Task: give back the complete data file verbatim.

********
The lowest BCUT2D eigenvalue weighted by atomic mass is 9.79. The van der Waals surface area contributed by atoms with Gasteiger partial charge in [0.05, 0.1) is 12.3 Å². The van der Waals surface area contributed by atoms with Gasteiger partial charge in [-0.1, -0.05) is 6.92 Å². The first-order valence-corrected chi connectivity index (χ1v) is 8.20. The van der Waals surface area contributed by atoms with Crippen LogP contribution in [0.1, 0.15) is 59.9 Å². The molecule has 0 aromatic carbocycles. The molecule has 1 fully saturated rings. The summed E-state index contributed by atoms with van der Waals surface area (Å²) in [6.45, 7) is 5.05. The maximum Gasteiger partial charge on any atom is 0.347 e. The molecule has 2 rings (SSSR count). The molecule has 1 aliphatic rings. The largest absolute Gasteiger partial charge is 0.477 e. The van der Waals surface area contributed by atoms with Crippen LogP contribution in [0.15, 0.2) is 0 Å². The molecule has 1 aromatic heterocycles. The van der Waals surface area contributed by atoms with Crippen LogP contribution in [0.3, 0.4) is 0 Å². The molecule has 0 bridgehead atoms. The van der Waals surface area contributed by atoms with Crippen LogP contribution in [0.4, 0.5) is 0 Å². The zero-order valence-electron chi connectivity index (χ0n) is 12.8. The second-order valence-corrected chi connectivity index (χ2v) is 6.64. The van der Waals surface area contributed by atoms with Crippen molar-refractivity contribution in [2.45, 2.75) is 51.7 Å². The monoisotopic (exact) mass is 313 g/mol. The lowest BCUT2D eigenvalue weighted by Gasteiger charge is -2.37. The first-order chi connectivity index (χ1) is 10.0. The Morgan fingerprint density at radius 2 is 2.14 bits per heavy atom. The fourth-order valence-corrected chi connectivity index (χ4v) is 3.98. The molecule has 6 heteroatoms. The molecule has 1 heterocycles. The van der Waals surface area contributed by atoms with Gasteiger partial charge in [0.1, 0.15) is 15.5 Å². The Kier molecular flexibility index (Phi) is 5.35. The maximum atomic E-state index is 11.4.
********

The lowest BCUT2D eigenvalue weighted by atomic mass is 9.79. The van der Waals surface area contributed by atoms with Gasteiger partial charge in [0.05, 0.1) is 12.3 Å². The van der Waals surface area contributed by atoms with Gasteiger partial charge in [-0.1, -0.05) is 6.92 Å². The first-order valence-corrected chi connectivity index (χ1v) is 8.20. The van der Waals surface area contributed by atoms with Crippen LogP contribution in [0.1, 0.15) is 59.9 Å². The molecule has 0 aromatic carbocycles. The molecule has 1 fully saturated rings. The summed E-state index contributed by atoms with van der Waals surface area (Å²) in [6.45, 7) is 5.05. The maximum Gasteiger partial charge on any atom is 0.347 e. The molecule has 2 rings (SSSR count). The molecule has 1 aliphatic rings. The largest absolute Gasteiger partial charge is 0.477 e. The van der Waals surface area contributed by atoms with Crippen LogP contribution in [0.15, 0.2) is 0 Å². The molecule has 1 aromatic heterocycles. The van der Waals surface area contributed by atoms with Crippen LogP contribution in [0.3, 0.4) is 0 Å². The molecule has 0 bridgehead atoms. The van der Waals surface area contributed by atoms with Crippen LogP contribution in [0.4, 0.5) is 0 Å². The zero-order valence-electron chi connectivity index (χ0n) is 12.8. The second-order valence-corrected chi connectivity index (χ2v) is 6.64. The van der Waals surface area contributed by atoms with Crippen molar-refractivity contribution in [2.45, 2.75) is 51.7 Å². The monoisotopic (exact) mass is 313 g/mol. The lowest BCUT2D eigenvalue weighted by Gasteiger charge is -2.37. The first-order chi connectivity index (χ1) is 10.0. The Morgan fingerprint density at radius 2 is 2.14 bits per heavy atom. The fourth-order valence-corrected chi connectivity index (χ4v) is 3.98. The molecule has 6 heteroatoms. The molecule has 1 heterocycles. The van der Waals surface area contributed by atoms with Gasteiger partial charge in [0.1, 0.15) is 15.5 Å². The Kier molecular flexibility index (Phi) is 5.35. The maximum atomic E-state index is 11.4.